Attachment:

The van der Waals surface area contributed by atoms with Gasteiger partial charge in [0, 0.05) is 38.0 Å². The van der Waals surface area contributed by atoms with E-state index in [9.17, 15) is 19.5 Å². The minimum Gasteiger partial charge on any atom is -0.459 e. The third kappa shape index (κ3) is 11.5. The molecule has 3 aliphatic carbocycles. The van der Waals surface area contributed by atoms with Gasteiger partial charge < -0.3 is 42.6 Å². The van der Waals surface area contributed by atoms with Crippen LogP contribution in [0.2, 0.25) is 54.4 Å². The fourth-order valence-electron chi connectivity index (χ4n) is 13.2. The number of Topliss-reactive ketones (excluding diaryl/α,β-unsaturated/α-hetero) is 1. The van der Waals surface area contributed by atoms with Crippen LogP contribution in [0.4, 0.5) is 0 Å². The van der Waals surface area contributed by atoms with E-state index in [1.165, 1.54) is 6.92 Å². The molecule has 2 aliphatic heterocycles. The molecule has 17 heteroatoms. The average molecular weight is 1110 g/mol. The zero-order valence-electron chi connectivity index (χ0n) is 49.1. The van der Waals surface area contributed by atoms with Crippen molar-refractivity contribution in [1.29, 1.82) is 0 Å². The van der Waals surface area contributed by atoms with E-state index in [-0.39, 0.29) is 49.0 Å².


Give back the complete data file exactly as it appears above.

The van der Waals surface area contributed by atoms with Gasteiger partial charge in [0, 0.05) is 38.0 Å². The van der Waals surface area contributed by atoms with E-state index in [9.17, 15) is 19.5 Å². The minimum Gasteiger partial charge on any atom is -0.459 e. The third kappa shape index (κ3) is 11.5. The molecule has 3 aliphatic carbocycles. The van der Waals surface area contributed by atoms with Gasteiger partial charge < -0.3 is 42.6 Å². The van der Waals surface area contributed by atoms with Crippen LogP contribution in [0.2, 0.25) is 54.4 Å². The fourth-order valence-electron chi connectivity index (χ4n) is 13.2. The number of Topliss-reactive ketones (excluding diaryl/α,β-unsaturated/α-hetero) is 1. The van der Waals surface area contributed by atoms with Crippen LogP contribution in [0.4, 0.5) is 0 Å². The van der Waals surface area contributed by atoms with E-state index in [1.165, 1.54) is 6.92 Å². The molecule has 2 aliphatic heterocycles. The molecule has 17 heteroatoms. The average molecular weight is 1110 g/mol. The zero-order valence-electron chi connectivity index (χ0n) is 49.1. The van der Waals surface area contributed by atoms with Crippen molar-refractivity contribution in [1.29, 1.82) is 0 Å². The van der Waals surface area contributed by atoms with E-state index in [-0.39, 0.29) is 49.0 Å².